Oswald Achenbach Hand Numbered Limited Edition Print on Paper :"The Bay Of Naples With Mount"
Title: The Bay Of Naples With Mount
Dimensions (W x H ): Paper Size: 34 x 24 in | Image Size: 30 x 20 in
Edition | Medium: Each print is hand numbered, accompanied by a certificate signed by the Master Printer and is numbered to match the print. The editions are limited to 1880 copies. |
This Gouttelette print on paper is published with light-fast inks to BS1006 Standard onto acid-free calcium carbonate buffered stock, mould-made from 100% cotton and sourced from environmentally conscious paper suppliers. This product is exclusive to Rosenstiels.
About the Art: Superior Edition
About the Artist:
Born in Düsseldorf in 1827, Oswald Achenbach was among the foremost German landscape painters of the nineteenth century.
Achenbach was fortunate to be introduced to the world of art early in his life. His brother Andreas, twelve years his senior, began his studies at the Düsseldorf Academy in the year of Oswald’s birth, and soon achieved great fame as the founder of the German realistic school. The younger Achenbach benefited greatly from his brother’s tutelage, and accompanied him on hugely rewarding visits to Tyrol and Upper Italy.
In 1844, Achenbach followed his brother’s example in entering the Düsseldorf Academy, and was to study there for the following five years. Since the appointment of Friedrich Wilhelm Schadow as its director in 1826, the Academy had become internationally famous as a centre of Christian art, to which pupils flocked from throughout Europe and America.
Achenbach flourished at the Düsseldorf Academy, and in 1850, the year after the completion of his studies there, a long stay in Italy transformed his career. Achenbach was captivated by the Italian landscape, and from that point the scenery of that country was to be his predominant theme, giving him ample opportunity to develop the rich use of colour that characterised his work.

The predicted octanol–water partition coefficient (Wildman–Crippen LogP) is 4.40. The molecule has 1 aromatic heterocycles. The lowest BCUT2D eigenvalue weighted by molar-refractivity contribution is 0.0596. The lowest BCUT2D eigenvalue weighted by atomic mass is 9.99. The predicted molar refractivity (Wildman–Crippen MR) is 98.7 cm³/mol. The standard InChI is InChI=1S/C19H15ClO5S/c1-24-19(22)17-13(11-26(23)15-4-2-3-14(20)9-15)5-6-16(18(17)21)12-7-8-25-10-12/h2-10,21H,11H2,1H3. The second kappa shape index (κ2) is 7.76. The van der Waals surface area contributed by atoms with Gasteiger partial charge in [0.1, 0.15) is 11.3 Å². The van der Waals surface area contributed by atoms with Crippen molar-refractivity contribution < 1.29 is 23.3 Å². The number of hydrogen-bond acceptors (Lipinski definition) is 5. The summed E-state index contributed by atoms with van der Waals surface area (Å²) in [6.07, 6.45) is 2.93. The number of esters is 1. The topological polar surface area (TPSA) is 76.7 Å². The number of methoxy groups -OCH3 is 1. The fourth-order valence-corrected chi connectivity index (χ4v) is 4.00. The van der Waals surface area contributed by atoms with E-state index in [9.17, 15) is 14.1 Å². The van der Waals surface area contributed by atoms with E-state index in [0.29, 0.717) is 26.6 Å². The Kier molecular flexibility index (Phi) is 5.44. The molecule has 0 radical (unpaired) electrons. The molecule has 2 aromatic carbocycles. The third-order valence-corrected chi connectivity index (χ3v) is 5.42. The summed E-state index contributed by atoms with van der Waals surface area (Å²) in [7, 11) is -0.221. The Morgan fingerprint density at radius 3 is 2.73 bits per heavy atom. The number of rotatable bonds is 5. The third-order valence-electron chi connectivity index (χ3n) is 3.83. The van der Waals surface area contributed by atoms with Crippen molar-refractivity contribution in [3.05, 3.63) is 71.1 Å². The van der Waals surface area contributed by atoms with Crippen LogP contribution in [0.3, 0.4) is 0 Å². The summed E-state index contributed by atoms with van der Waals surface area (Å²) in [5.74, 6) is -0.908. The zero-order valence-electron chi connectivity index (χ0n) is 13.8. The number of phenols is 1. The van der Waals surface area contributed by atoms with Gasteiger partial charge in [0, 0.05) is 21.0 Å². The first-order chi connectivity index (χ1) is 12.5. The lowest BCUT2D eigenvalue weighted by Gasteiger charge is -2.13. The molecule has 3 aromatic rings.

Achenbach’s stunning paintings were not slow to gain popularity among the art lovers of Europe, and this was matched by the critical acclaim that he enjoyed: Achenbach won a number of awards for his work, perhaps the most significant being the Légion d’honneur, which he won in 1863. That year saw him return to Düsseldorf, in order to take up a professorship in landscape painting at the Academy that had served him so well.
Achenbach’s teaching career was successful, and he could number such fine artists as Theodor Hagen and Gregor von Bochmann among his protégés. However, he increasingly found that his teaching responsibilities presented an unacceptable distraction from his creative work, and he resigned from the post in 1872.
Achenbach now returned to his painting with renewed zest, and he was to maintain a prolific output for the remainder of his career. His last extensive voyage through Italy was in 1882, but he continued to visit Upper Italy in the following years, and met with inspiration as great as he encountered on his first visit, decades previously.
A true child of Düsseldorf, Oswald Achenbach was made an honorary citizen of the city in 1897; and it was there that he died, on February 1, 1905.